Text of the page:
Grief makes me feel as if I am naked emotionally. In the early days it was hard to go out into the world because I felt as if I was one raw, exposed nerve end. I remember driving down a city street, one I’d driven a thousand times before, feeling overwhelmed at the sight of life continuing on as if nothing had happened.
I remember the first time I went to the grocery store after Arthur died. I was so vulnerable, so tender, I had trouble with the basics of negotiating the transaction. Surely, I thought, the clerk will notice. But from the woman’s actions it appeared that she was completely oblivious to my broken heart.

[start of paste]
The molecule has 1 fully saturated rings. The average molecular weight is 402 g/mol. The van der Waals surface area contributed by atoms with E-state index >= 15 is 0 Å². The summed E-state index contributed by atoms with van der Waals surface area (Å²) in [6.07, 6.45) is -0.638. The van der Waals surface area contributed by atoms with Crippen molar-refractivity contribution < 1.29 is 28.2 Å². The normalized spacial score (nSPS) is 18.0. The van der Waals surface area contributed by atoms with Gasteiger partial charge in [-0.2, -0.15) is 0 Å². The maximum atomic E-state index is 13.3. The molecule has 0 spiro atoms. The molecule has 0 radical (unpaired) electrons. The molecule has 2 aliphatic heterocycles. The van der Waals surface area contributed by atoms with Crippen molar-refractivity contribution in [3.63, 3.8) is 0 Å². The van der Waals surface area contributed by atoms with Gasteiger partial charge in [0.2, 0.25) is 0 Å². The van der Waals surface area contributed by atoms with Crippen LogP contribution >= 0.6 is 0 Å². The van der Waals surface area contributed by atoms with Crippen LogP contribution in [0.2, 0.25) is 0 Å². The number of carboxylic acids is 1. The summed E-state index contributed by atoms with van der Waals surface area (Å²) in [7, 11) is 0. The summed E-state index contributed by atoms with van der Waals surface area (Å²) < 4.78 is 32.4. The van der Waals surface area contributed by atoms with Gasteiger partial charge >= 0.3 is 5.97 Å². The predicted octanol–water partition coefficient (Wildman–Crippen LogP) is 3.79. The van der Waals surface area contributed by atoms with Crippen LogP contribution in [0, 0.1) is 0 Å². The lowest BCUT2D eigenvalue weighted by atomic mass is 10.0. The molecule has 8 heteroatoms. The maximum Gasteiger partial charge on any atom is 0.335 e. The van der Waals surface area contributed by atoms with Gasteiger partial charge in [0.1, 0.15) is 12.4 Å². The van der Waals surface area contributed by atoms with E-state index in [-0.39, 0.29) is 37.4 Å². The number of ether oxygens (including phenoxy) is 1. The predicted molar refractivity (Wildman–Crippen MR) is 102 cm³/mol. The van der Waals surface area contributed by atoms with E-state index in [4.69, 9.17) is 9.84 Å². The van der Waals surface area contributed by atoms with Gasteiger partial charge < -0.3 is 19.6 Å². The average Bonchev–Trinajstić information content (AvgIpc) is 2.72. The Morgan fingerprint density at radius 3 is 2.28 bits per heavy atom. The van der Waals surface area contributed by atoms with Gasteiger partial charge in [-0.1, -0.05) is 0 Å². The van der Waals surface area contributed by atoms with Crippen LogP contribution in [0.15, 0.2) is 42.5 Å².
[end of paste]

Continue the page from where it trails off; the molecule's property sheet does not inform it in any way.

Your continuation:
This was astounding. It felt so obvious to me, so unmistakable. I looked around me at the other people in the store, and thought: if she can’t see my sorrow, what sorrows am I missing in these people all around me?
The truth is we all have sorrows of some sort—maybe not the death of a beloved spouse, but the failure to achieve our passion, or the pain of being misunderstood, or the loneliness of being socially awkward, or the anguish of feeling inadequate—all of us have something.
My sorrow is helping me to be gentler with the people I interact with, because I see that they’re hurting too.